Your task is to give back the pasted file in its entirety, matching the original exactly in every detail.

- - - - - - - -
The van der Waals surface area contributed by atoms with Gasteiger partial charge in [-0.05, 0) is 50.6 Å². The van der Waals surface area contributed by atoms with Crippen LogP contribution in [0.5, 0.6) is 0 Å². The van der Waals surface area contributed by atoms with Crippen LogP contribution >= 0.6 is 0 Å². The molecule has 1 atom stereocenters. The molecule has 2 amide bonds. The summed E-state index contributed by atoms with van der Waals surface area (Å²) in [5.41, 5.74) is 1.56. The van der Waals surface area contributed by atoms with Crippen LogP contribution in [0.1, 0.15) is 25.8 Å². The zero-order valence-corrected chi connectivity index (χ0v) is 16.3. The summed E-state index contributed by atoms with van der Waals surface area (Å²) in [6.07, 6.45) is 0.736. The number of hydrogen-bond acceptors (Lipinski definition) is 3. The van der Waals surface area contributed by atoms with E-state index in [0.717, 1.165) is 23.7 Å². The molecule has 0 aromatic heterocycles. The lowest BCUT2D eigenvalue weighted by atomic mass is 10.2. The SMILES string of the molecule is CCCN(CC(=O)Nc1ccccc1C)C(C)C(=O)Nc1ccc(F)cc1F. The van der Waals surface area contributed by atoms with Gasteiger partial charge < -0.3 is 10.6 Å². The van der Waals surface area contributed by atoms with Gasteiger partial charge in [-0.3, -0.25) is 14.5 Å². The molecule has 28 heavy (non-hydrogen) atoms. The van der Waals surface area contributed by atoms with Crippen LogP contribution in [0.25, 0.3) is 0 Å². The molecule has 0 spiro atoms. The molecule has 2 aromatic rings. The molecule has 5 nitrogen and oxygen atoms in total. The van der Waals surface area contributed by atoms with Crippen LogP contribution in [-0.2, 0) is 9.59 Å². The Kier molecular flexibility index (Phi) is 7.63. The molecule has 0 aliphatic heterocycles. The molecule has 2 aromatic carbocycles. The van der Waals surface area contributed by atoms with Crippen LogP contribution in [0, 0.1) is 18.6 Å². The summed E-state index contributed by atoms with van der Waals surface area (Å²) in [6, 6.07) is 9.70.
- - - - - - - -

The van der Waals surface area contributed by atoms with Gasteiger partial charge in [-0.05, 0) is 50.6 Å². The van der Waals surface area contributed by atoms with Crippen LogP contribution in [0.5, 0.6) is 0 Å². The van der Waals surface area contributed by atoms with Crippen LogP contribution >= 0.6 is 0 Å². The molecule has 1 atom stereocenters. The molecule has 2 amide bonds. The summed E-state index contributed by atoms with van der Waals surface area (Å²) in [5.41, 5.74) is 1.56. The van der Waals surface area contributed by atoms with Crippen LogP contribution in [0.1, 0.15) is 25.8 Å². The zero-order valence-corrected chi connectivity index (χ0v) is 16.3. The summed E-state index contributed by atoms with van der Waals surface area (Å²) in [6.07, 6.45) is 0.736. The number of hydrogen-bond acceptors (Lipinski definition) is 3. The van der Waals surface area contributed by atoms with E-state index in [0.717, 1.165) is 23.7 Å². The molecule has 0 aromatic heterocycles. The lowest BCUT2D eigenvalue weighted by atomic mass is 10.2. The SMILES string of the molecule is CCCN(CC(=O)Nc1ccccc1C)C(C)C(=O)Nc1ccc(F)cc1F. The van der Waals surface area contributed by atoms with Gasteiger partial charge < -0.3 is 10.6 Å². The van der Waals surface area contributed by atoms with Gasteiger partial charge in [-0.3, -0.25) is 14.5 Å². The molecule has 28 heavy (non-hydrogen) atoms. The van der Waals surface area contributed by atoms with Crippen LogP contribution in [0.25, 0.3) is 0 Å². The molecule has 0 spiro atoms. The molecule has 2 aromatic rings. The molecule has 5 nitrogen and oxygen atoms in total. The van der Waals surface area contributed by atoms with Crippen LogP contribution in [-0.2, 0) is 9.59 Å². The Kier molecular flexibility index (Phi) is 7.63. The molecule has 0 aliphatic heterocycles. The molecule has 2 aromatic carbocycles. The van der Waals surface area contributed by atoms with Crippen LogP contribution in [0, 0.1) is 18.6 Å². The summed E-state index contributed by atoms with van der Waals surface area (Å²) in [6, 6.07) is 9.70.